Have you ever been to the dentist or Top McKinney Orthodontics, and the dental tech shined a purple light in your mouth? What in the world were they doing? They were probably curing (or “drying”) a sealant to bond something to your teeth. The fancier way to say this is that the UV-A light’s wavelength is causing a photochemical reaction which causes the polymer to harden. Pretty handy when you’re getting braces on your teeth or a cavity filled! It’s wonderful because it shortens drying time for important dental sealants used to take care of your teeth.

If you’ve ever glimpsed a tray of dental or orthodontic instruments under a light, looking like they’re in a tanning bed, you have witnessed another cool use of UV light, but this time it’s UV-C light. The UV-C rays disintegrate the nucleic acids in the cells of microorganisms, making it perfect for sterilizing equipment. Simply put, they’re germ blasters. This process is used for many different sterilizing uses that we don’t even think about in the world around us.

With the recent Coronavirus crisis, airlines are looking at ways for additional sanitization between flights, and some have touted the beneficial effects of UV light in creative ways. This device looks like a crazy beverage cart with UV-C light wings gliding over the seats.

Also, during this time, a host of cell phone sanitizing products using UV light hit the market as people did whatever they could to reduce the viral load around them.
The benefits of ultraviolet light were realized as early as the late 1800s when scientists discovered that exposure to sunlight (which contains ultraviolet light) killed bacteria, precisely at that time, the bacteria that caused tuberculosis. Doctors would actually prescribe Top McKinney Orthodontics patients “sun baths” for this purpose. Not long afterward, special lamps were invented to emit germ-killing UV light.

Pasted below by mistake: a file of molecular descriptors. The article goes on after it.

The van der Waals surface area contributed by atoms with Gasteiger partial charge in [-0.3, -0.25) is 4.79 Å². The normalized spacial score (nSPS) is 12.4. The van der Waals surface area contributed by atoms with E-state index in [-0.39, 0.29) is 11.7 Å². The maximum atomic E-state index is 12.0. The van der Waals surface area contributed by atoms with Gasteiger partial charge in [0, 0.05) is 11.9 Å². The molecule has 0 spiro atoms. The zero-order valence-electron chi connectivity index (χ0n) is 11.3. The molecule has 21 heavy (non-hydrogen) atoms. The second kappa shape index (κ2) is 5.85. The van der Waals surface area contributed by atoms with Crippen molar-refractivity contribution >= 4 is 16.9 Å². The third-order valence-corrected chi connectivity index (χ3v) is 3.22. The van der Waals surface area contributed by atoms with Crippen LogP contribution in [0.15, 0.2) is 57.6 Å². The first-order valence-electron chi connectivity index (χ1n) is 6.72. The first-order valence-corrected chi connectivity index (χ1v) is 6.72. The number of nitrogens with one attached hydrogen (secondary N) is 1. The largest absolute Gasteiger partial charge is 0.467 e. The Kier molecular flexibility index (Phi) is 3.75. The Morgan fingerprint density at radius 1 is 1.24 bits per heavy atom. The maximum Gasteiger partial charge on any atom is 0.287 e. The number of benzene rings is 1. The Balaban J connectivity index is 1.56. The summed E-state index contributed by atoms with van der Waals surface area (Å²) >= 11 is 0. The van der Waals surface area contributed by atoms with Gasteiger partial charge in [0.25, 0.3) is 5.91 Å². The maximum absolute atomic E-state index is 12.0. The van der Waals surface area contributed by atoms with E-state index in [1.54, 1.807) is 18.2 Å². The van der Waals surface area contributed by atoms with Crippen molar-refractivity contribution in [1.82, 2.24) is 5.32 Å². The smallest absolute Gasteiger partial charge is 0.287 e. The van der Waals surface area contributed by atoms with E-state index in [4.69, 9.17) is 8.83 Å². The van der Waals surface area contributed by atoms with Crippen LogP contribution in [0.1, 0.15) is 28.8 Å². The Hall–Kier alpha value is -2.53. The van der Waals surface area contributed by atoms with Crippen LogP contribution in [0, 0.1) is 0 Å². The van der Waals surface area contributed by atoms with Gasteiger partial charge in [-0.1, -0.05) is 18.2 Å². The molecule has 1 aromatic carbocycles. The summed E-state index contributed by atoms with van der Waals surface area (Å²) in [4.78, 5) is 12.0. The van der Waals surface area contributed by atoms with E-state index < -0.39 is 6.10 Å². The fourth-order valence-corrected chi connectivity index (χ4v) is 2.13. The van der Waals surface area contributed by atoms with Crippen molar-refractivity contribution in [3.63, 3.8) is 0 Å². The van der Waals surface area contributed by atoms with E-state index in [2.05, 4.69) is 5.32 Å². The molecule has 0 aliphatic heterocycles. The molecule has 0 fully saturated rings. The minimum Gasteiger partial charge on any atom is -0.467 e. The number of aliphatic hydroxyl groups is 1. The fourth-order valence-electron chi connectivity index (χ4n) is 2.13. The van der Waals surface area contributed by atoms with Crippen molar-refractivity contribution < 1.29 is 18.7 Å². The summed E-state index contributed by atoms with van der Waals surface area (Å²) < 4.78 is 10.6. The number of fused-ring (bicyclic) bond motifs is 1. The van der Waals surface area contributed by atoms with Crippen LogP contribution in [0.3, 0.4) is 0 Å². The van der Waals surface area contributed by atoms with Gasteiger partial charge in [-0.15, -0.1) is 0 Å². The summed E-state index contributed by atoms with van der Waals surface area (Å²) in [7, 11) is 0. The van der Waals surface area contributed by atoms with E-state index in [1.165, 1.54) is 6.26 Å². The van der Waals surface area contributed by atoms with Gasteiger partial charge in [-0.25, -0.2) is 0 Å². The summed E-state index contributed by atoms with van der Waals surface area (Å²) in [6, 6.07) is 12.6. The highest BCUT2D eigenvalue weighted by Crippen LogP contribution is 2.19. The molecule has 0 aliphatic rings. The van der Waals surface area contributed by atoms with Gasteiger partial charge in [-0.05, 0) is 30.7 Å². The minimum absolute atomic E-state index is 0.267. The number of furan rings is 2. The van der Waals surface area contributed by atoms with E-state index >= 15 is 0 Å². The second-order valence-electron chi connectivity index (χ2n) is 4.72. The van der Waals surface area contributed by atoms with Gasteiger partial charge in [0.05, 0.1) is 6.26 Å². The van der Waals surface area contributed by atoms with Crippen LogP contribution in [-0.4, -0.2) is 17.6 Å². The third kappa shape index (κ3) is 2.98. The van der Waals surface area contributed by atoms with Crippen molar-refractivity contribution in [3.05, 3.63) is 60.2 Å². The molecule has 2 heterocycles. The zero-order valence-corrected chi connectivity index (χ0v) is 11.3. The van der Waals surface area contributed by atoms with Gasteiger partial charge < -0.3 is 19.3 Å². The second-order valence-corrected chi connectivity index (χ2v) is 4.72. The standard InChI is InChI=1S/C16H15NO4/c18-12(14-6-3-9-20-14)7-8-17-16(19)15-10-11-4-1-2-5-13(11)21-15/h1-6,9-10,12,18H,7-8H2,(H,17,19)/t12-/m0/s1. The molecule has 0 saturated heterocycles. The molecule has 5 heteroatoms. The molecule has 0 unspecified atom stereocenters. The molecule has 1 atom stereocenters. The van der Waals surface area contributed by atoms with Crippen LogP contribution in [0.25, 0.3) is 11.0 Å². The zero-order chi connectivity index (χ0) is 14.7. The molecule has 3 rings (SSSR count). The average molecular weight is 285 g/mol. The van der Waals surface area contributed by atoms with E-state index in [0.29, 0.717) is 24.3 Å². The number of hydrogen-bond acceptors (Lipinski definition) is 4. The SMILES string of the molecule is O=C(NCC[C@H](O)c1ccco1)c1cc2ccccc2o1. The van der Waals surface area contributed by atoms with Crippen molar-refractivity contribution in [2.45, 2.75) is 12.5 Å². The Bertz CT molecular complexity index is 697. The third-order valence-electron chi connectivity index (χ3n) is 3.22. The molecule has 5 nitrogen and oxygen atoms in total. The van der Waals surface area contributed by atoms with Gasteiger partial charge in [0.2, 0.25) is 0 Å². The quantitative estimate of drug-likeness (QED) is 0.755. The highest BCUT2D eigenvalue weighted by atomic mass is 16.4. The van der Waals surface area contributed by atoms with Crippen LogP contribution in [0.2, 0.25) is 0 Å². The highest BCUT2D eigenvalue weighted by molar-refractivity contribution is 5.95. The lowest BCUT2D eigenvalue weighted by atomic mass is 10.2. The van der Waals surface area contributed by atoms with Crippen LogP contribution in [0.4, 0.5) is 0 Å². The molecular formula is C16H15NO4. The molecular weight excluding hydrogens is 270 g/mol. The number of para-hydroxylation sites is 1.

A number of skin conditions are also treated with UV light therapy, including psoriasis, eczema, and neonatal jaundice. Babies can benefit from UV light when they are born with too much bilirubin at birth, and their new livers can’t process the bilirubin out of their bodies yet. The treatments are obviously well-monitored. Babies will have patches placed over their eyes for protection while they sleep soundly under the lights for a period of time per day.U

V exposure can also affect a person’s mood. If you live in a climate with less sunshine during the winter, it’s possible to feel a bit more sad. Seasonal Affective Disorder (SAD) is the name for this. It has been shown to be true when researching people in extreme climates where they see minimal sunlight during parts of the year. There are special lamps available to provide specific amounts of UV light each day to help counter this Top McKinney Orthodontics occurrence.


Author Aelara of editorialtoday.com compiled some interesting facts about UV light: